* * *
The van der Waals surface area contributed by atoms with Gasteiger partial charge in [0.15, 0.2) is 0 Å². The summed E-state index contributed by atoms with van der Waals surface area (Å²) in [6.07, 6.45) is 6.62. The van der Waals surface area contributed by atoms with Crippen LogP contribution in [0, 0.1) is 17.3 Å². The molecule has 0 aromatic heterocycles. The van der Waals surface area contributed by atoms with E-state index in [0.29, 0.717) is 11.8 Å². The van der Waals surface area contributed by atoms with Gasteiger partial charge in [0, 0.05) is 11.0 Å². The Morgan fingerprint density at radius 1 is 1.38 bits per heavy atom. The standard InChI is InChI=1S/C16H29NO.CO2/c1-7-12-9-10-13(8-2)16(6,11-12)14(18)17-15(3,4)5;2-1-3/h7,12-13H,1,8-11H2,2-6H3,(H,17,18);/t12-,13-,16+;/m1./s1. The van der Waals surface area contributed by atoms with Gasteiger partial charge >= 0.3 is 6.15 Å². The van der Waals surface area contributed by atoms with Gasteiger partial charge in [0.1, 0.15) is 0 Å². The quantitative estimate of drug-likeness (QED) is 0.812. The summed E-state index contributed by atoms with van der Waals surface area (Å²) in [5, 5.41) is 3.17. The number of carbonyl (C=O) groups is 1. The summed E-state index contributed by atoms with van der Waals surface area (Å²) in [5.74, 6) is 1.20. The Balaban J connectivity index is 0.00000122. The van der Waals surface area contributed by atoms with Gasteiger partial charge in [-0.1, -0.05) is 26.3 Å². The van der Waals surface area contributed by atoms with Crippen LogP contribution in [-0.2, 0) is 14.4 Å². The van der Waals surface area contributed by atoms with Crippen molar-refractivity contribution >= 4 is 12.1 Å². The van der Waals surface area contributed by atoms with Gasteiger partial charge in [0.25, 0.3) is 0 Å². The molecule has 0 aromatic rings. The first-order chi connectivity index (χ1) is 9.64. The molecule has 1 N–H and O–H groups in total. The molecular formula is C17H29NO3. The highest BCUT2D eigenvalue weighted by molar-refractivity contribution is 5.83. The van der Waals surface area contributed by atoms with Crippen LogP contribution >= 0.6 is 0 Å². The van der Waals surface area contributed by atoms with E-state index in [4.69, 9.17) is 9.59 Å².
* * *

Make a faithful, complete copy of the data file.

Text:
The van der Waals surface area contributed by atoms with Gasteiger partial charge in [0.15, 0.2) is 0 Å². The summed E-state index contributed by atoms with van der Waals surface area (Å²) in [6.07, 6.45) is 6.62. The van der Waals surface area contributed by atoms with Crippen LogP contribution in [0, 0.1) is 17.3 Å². The molecule has 0 aromatic heterocycles. The van der Waals surface area contributed by atoms with E-state index in [0.29, 0.717) is 11.8 Å². The van der Waals surface area contributed by atoms with Gasteiger partial charge in [0, 0.05) is 11.0 Å². The Morgan fingerprint density at radius 1 is 1.38 bits per heavy atom. The standard InChI is InChI=1S/C16H29NO.CO2/c1-7-12-9-10-13(8-2)16(6,11-12)14(18)17-15(3,4)5;2-1-3/h7,12-13H,1,8-11H2,2-6H3,(H,17,18);/t12-,13-,16+;/m1./s1. The van der Waals surface area contributed by atoms with Gasteiger partial charge >= 0.3 is 6.15 Å². The van der Waals surface area contributed by atoms with Gasteiger partial charge in [0.1, 0.15) is 0 Å². The quantitative estimate of drug-likeness (QED) is 0.812. The summed E-state index contributed by atoms with van der Waals surface area (Å²) in [5, 5.41) is 3.17. The number of carbonyl (C=O) groups is 1. The summed E-state index contributed by atoms with van der Waals surface area (Å²) in [5.74, 6) is 1.20. The Balaban J connectivity index is 0.00000122. The van der Waals surface area contributed by atoms with Gasteiger partial charge in [-0.1, -0.05) is 26.3 Å². The van der Waals surface area contributed by atoms with Crippen LogP contribution in [-0.2, 0) is 14.4 Å². The van der Waals surface area contributed by atoms with Crippen molar-refractivity contribution >= 4 is 12.1 Å². The van der Waals surface area contributed by atoms with Gasteiger partial charge in [0.25, 0.3) is 0 Å². The molecule has 0 aromatic rings. The first-order chi connectivity index (χ1) is 9.64. The molecule has 1 N–H and O–H groups in total. The molecular formula is C17H29NO3. The highest BCUT2D eigenvalue weighted by molar-refractivity contribution is 5.83. The van der Waals surface area contributed by atoms with Crippen LogP contribution >= 0.6 is 0 Å². The van der Waals surface area contributed by atoms with E-state index in [4.69, 9.17) is 9.59 Å².